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Airbus aircraft have 3 hydraulic systems (Green, Blue, Yellow). Green is pressurized by left engine, Yellow by right engine, and each one can be pressurized by the other using the PTU. In addition the Yellow circuit has an electric pump.

The Blue circuit is a backup pressurized on demand by several means (electric pump and RAT).

Each circuit powers different aircraft components:

enter image description here
Source: A320 FCOM

The choice of which engine(s) to use is based on the need to have pressure:

  • For brakes
  • For nose wheel steering system.

Normal brakes and nose wheel steering are pressurized by the Green system. The brake accumulator must be pressurized, this can be done by running the an electric pump without starting an engine..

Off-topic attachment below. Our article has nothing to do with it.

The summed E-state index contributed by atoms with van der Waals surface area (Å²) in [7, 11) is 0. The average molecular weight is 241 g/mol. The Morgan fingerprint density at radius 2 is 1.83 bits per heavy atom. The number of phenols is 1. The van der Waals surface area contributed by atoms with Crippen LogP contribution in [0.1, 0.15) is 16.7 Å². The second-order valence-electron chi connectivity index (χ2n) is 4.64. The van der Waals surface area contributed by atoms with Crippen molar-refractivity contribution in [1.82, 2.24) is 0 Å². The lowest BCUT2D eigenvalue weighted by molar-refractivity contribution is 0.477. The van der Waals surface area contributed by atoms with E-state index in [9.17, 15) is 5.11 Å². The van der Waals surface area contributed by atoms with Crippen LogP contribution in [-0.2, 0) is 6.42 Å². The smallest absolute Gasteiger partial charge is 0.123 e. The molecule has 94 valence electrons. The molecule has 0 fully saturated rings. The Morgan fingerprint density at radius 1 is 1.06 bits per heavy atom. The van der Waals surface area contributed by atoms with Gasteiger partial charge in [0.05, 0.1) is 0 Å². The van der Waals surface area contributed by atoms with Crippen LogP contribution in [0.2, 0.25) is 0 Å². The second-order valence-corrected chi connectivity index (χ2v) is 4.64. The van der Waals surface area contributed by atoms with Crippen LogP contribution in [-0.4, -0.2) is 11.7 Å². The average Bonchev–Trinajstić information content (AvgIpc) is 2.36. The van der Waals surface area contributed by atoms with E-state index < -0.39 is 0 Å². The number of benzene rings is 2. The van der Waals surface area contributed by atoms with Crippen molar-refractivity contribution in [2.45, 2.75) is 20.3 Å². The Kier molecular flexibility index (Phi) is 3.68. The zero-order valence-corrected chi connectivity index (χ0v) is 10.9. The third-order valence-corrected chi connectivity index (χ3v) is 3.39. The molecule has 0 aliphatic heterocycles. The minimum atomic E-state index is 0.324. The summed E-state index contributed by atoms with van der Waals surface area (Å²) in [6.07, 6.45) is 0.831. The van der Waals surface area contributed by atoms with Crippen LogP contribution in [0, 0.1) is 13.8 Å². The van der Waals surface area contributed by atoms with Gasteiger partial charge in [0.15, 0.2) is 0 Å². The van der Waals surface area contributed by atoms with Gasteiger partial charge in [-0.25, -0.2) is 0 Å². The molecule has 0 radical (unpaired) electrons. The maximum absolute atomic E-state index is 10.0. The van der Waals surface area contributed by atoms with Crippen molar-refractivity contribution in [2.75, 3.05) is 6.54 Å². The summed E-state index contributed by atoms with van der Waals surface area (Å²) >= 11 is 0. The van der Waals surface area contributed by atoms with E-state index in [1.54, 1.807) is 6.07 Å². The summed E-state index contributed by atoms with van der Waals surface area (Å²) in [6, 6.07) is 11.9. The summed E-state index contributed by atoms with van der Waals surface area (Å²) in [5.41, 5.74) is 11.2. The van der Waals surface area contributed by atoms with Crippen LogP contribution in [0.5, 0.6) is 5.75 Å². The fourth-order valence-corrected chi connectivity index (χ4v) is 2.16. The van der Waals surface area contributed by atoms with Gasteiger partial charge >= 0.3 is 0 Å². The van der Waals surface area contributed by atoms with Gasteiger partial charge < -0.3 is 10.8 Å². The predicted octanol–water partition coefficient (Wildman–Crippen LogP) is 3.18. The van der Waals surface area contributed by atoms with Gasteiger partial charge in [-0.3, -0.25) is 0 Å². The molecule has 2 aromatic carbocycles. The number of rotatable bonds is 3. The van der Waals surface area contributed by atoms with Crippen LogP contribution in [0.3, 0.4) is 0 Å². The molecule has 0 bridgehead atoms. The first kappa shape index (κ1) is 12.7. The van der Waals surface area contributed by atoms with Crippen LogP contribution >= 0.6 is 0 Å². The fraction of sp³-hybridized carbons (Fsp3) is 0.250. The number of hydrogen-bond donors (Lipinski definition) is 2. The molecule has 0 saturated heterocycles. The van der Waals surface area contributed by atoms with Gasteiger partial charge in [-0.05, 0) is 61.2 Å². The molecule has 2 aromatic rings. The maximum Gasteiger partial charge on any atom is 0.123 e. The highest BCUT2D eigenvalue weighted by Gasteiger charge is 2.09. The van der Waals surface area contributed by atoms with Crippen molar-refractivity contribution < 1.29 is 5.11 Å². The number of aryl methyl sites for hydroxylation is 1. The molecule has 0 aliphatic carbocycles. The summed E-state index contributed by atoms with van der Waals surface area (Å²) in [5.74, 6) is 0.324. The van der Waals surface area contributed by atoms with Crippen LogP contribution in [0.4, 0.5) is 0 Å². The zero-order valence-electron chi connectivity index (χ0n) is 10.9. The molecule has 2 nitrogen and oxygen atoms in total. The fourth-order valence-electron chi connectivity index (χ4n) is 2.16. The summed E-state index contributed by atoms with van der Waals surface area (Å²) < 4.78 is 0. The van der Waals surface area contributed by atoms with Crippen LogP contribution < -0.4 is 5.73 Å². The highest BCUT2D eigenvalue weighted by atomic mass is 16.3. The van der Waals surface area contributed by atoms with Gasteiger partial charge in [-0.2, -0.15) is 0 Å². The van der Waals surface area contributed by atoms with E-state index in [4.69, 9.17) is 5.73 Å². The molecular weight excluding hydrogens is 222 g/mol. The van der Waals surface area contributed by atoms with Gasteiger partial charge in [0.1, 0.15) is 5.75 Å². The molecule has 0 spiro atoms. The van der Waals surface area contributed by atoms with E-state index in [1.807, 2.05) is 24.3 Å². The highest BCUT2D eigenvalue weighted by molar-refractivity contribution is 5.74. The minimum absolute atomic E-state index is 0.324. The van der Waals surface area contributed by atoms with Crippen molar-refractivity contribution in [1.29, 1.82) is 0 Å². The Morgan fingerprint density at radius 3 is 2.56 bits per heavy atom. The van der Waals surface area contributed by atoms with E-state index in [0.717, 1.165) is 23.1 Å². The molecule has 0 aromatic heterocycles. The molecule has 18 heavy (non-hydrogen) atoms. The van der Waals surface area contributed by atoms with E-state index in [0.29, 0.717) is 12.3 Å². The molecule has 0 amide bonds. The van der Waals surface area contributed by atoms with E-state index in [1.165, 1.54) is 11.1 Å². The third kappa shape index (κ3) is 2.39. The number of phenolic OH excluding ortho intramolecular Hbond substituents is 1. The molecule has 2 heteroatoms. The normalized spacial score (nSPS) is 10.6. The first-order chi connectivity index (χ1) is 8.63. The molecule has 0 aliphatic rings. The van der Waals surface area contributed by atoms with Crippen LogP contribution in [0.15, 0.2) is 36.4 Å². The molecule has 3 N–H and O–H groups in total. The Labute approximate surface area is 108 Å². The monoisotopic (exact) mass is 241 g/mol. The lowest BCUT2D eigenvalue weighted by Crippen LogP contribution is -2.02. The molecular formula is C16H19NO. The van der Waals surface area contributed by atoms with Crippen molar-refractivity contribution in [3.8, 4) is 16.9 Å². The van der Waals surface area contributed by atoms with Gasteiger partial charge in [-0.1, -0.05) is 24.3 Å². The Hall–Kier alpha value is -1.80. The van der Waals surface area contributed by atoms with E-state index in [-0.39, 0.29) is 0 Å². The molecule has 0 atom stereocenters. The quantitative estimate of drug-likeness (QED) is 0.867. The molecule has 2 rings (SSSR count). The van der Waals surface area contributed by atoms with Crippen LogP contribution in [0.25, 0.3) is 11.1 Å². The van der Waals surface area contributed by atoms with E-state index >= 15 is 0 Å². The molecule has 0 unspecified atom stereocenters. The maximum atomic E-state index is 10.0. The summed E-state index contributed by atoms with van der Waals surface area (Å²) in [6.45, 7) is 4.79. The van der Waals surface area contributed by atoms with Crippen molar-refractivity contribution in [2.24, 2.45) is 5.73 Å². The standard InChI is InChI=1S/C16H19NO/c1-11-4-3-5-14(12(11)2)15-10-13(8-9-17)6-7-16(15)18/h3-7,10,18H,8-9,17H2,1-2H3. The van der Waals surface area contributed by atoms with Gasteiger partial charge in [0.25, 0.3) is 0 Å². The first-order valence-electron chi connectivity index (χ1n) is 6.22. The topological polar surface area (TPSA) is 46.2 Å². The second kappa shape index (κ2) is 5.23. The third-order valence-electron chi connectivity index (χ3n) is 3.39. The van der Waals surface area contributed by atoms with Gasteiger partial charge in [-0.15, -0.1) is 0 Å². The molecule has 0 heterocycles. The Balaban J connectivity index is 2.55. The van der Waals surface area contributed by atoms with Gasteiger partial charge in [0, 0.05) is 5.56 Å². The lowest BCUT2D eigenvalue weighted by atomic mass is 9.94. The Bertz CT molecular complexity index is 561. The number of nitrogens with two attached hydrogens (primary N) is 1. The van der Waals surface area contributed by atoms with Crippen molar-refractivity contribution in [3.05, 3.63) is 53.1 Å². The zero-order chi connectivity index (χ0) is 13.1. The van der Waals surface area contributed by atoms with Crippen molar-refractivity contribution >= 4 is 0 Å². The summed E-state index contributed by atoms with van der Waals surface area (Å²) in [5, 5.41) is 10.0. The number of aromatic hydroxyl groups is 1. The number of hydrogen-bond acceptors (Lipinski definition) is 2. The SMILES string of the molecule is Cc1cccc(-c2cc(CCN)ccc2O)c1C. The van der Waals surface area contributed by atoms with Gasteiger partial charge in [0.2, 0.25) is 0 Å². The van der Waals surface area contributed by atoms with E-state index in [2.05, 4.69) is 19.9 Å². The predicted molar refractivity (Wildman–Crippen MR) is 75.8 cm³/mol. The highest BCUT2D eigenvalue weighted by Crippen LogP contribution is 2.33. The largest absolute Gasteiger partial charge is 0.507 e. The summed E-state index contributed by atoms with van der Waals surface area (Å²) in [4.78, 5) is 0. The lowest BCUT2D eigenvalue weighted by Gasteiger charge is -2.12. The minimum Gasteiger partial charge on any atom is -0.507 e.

Engines are numbered 1 for left, 2 for right on twin-engined aircraft and from left to right (1/2 and then 3/4) for four-engined aircraft.

From this document:

Which Engine to Use?

A320 Family: ENG 1
A330: ENG 1
A340: Outer engines (ENG 1 + 4)

Why?

A320 Family:

  • ENG 1 pressurizes GREEN HYD (NWS + NORM BRAKE)
  • YELLOW HYD pressurized via ELEC PUMP
  • PTU is not needed

A330:

  • ENG 1 pressurizes GREEN + BLUE HYD
  • HYD BLUE ensures ACCU PRESS
  • ELEC PUMP are not needed

A340 (outer engines when possible -- exception would be a narrow taxiway and FOD risk):

  • ENG 1 + 4 pressurize GREEN HYD (NWS + NORM BRAKE)
  • Check ACCU PRESS normal before ENG start
  • ELEC PUMP are not needed
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    $\begingroup$ Great answer. Especially the Which and Why sections. I'm still curious about the wear of ENG 1 compared to ENG 2 when ENG 1 is always favoured but I'll post another question on that. Perhaps. ;-) $\endgroup$ – PerlDuck Jan 8 '17 at 19:30